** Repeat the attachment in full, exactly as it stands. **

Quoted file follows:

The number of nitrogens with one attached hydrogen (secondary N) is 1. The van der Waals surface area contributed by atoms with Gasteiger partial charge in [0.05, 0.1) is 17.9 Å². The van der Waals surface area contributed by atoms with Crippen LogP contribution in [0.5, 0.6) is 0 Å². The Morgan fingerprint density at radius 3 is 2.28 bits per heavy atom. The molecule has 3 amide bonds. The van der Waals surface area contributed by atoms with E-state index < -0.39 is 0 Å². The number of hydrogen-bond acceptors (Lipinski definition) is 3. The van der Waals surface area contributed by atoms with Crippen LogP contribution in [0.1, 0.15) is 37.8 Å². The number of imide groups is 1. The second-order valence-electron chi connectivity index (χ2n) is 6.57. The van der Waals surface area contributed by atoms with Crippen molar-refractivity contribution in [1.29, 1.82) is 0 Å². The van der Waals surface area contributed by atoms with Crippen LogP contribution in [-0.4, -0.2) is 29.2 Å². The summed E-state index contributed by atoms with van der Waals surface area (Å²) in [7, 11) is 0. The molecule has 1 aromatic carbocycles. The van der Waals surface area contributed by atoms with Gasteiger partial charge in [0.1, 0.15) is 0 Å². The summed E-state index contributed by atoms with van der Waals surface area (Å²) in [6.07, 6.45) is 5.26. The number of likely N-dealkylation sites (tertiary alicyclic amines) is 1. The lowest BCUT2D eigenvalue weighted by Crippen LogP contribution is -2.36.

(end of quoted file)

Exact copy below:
The number of nitrogens with one attached hydrogen (secondary N) is 1. The van der Waals surface area contributed by atoms with Gasteiger partial charge in [0.05, 0.1) is 17.9 Å². The van der Waals surface area contributed by atoms with Crippen LogP contribution in [0.5, 0.6) is 0 Å². The Morgan fingerprint density at radius 3 is 2.28 bits per heavy atom. The molecule has 3 amide bonds. The van der Waals surface area contributed by atoms with E-state index < -0.39 is 0 Å². The number of hydrogen-bond acceptors (Lipinski definition) is 3. The van der Waals surface area contributed by atoms with Crippen LogP contribution in [0.1, 0.15) is 37.8 Å². The number of imide groups is 1. The second-order valence-electron chi connectivity index (χ2n) is 6.57. The van der Waals surface area contributed by atoms with Crippen molar-refractivity contribution in [1.29, 1.82) is 0 Å². The van der Waals surface area contributed by atoms with Crippen LogP contribution in [-0.4, -0.2) is 29.2 Å². The summed E-state index contributed by atoms with van der Waals surface area (Å²) in [7, 11) is 0. The molecule has 1 aromatic carbocycles. The van der Waals surface area contributed by atoms with Gasteiger partial charge in [0.1, 0.15) is 0 Å². The summed E-state index contributed by atoms with van der Waals surface area (Å²) in [6.07, 6.45) is 5.26. The number of likely N-dealkylation sites (tertiary alicyclic amines) is 1. The lowest BCUT2D eigenvalue weighted by Crippen LogP contribution is -2.36.